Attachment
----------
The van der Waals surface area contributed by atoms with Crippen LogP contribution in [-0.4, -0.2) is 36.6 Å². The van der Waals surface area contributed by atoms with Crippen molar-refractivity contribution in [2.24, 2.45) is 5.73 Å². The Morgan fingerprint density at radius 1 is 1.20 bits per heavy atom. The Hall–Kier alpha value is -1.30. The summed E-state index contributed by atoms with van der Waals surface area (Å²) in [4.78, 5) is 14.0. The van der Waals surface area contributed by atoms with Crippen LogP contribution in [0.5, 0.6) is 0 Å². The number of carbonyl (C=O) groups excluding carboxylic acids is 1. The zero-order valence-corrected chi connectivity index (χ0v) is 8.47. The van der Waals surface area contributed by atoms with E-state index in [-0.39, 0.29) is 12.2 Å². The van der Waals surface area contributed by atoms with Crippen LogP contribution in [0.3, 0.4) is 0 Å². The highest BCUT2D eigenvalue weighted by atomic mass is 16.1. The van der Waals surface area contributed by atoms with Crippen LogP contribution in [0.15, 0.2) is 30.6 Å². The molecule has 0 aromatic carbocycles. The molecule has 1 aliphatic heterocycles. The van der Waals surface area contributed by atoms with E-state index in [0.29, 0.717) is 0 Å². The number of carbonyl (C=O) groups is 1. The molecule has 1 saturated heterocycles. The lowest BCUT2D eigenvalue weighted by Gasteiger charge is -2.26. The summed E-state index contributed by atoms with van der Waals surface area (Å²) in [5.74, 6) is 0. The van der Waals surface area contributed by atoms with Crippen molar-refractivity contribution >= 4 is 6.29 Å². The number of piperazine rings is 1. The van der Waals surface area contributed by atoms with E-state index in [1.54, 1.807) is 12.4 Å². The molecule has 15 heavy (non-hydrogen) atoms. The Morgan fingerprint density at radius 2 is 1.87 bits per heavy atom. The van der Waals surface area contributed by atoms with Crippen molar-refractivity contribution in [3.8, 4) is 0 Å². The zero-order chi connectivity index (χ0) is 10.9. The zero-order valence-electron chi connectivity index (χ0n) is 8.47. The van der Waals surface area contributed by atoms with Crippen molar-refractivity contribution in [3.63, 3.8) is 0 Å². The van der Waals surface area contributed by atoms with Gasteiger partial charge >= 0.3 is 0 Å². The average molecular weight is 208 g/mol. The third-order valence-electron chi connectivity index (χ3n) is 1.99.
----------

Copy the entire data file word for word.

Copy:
The van der Waals surface area contributed by atoms with Crippen LogP contribution in [-0.4, -0.2) is 36.6 Å². The van der Waals surface area contributed by atoms with Crippen molar-refractivity contribution in [2.24, 2.45) is 5.73 Å². The Morgan fingerprint density at radius 1 is 1.20 bits per heavy atom. The Hall–Kier alpha value is -1.30. The summed E-state index contributed by atoms with van der Waals surface area (Å²) in [4.78, 5) is 14.0. The van der Waals surface area contributed by atoms with Crippen LogP contribution in [0.5, 0.6) is 0 Å². The number of carbonyl (C=O) groups excluding carboxylic acids is 1. The zero-order valence-corrected chi connectivity index (χ0v) is 8.47. The van der Waals surface area contributed by atoms with E-state index in [-0.39, 0.29) is 12.2 Å². The van der Waals surface area contributed by atoms with Crippen LogP contribution in [0.3, 0.4) is 0 Å². The highest BCUT2D eigenvalue weighted by atomic mass is 16.1. The van der Waals surface area contributed by atoms with Crippen LogP contribution in [0.15, 0.2) is 30.6 Å². The molecule has 0 aromatic carbocycles. The molecule has 1 aliphatic heterocycles. The van der Waals surface area contributed by atoms with E-state index in [0.29, 0.717) is 0 Å². The number of carbonyl (C=O) groups is 1. The molecule has 1 saturated heterocycles. The lowest BCUT2D eigenvalue weighted by Gasteiger charge is -2.26. The summed E-state index contributed by atoms with van der Waals surface area (Å²) in [5.74, 6) is 0. The van der Waals surface area contributed by atoms with Crippen molar-refractivity contribution >= 4 is 6.29 Å². The number of piperazine rings is 1. The van der Waals surface area contributed by atoms with E-state index in [1.54, 1.807) is 12.4 Å². The molecule has 15 heavy (non-hydrogen) atoms. The Morgan fingerprint density at radius 2 is 1.87 bits per heavy atom. The van der Waals surface area contributed by atoms with Crippen molar-refractivity contribution in [3.8, 4) is 0 Å². The zero-order chi connectivity index (χ0) is 10.9. The zero-order valence-electron chi connectivity index (χ0n) is 8.47. The van der Waals surface area contributed by atoms with Crippen molar-refractivity contribution in [3.63, 3.8) is 0 Å². The van der Waals surface area contributed by atoms with Gasteiger partial charge >= 0.3 is 0 Å². The average molecular weight is 208 g/mol. The third-order valence-electron chi connectivity index (χ3n) is 1.99.